The sacrifice has so far been worth it. His comedy life is well-populated and fun-filled, and the rest of us get to enjoy its output. His latest project, in collaboration with standup comedian Matt Ziemak, is a unique mash up of stand-up and improv: “Set Unlisted.” The show makes its second appearance at Laff’s Comedy Caffe at 8 pm, Sunday, September 24. It’s free, but the club has a two-item minimum.

Set Unlisted, the name, comes from comedians’ common practice of making a “setlist” of their jokes as they warm up for a show. These pre-show setlists can be on bar napkins, in notebooks, on cellphones and often on the palms of a comedian’s hands.

Paper is the setlist medium of choice for Set Unlisted, the show. After each standup set, Long appropriates the setlist, slices it up, and gives its delisted contents to a team of improvisers. The team uses them as prompts for a whole different set of jokes, delivered in improvised scenes. Occasionally, the improvisers find the joke the comedian intended. Since the improv team has been sequestered out of earshot of the standup routine, these congruences can be magical. Only the audience gets them. The joke is on the jokers!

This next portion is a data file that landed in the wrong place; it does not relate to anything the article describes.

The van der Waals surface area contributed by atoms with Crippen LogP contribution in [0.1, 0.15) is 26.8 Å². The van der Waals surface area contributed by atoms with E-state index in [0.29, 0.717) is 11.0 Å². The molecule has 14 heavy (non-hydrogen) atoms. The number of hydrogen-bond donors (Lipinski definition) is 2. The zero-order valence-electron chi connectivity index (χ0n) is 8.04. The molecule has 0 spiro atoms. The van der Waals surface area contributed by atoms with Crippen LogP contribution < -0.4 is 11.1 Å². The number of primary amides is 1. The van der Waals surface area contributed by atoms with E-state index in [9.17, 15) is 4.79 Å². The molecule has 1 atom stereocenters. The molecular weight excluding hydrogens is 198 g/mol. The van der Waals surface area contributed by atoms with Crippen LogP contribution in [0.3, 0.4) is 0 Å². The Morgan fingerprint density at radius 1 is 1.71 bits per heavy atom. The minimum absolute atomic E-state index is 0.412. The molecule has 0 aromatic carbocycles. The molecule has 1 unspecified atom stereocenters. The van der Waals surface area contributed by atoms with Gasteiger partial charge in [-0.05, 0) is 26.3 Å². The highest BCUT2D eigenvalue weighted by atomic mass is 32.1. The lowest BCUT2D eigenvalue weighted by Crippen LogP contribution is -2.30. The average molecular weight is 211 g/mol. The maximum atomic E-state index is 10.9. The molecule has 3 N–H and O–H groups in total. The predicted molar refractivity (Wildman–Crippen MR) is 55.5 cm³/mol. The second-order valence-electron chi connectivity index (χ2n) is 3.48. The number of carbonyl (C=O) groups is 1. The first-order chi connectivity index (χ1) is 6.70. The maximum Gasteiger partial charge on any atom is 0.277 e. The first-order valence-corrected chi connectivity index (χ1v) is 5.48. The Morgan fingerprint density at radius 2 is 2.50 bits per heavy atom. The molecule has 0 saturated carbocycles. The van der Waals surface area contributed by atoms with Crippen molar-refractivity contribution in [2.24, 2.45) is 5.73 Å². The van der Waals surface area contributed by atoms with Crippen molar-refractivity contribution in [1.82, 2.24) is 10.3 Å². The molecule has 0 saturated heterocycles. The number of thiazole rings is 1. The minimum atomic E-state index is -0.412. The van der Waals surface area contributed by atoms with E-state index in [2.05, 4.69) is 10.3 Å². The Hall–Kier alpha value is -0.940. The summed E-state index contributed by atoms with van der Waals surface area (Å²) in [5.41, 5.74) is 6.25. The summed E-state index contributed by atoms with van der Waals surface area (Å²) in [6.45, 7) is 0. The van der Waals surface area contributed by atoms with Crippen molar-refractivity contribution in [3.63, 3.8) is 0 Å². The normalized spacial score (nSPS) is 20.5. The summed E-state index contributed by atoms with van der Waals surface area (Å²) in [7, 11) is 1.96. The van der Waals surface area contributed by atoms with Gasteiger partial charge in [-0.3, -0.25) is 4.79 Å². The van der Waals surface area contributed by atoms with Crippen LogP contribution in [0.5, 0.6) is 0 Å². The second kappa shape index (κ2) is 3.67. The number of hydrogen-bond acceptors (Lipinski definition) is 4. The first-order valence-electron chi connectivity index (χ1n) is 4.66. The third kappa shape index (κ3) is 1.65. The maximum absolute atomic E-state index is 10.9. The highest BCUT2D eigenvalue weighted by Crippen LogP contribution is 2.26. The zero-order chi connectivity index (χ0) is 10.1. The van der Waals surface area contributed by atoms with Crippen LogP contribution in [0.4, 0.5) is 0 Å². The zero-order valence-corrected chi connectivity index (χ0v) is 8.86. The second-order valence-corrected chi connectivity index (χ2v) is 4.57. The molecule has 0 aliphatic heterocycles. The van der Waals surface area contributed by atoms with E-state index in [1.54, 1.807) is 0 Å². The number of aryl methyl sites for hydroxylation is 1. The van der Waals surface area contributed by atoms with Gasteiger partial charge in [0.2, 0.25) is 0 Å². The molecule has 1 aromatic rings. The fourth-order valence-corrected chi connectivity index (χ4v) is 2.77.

Standup comedians scheduled for Sept. 24 are Rory Monserat, co-host of a weekly open mic at The Loudhouse, Monte Benjamin, the comedian featured in our Aug. 7 column; Nancy Stanley, who organizes the long-standing Estrogen Hour, and several other benefits around Tucson; and Chris Thayer, recently emigrated to Tucson from Los Angeles and featured in our June 15 column.

Long recruited the improvisers from Tucson Improv Movement, where he is a performing member of the company. They are Andrew Hatch of TIM’s premier team The Soapbox, TIM artistic director Daniel Kirby, Esther Brilliant of TIM’s long-running all-female team The Riveters, and geo-scientist Jason Burwell, because improv.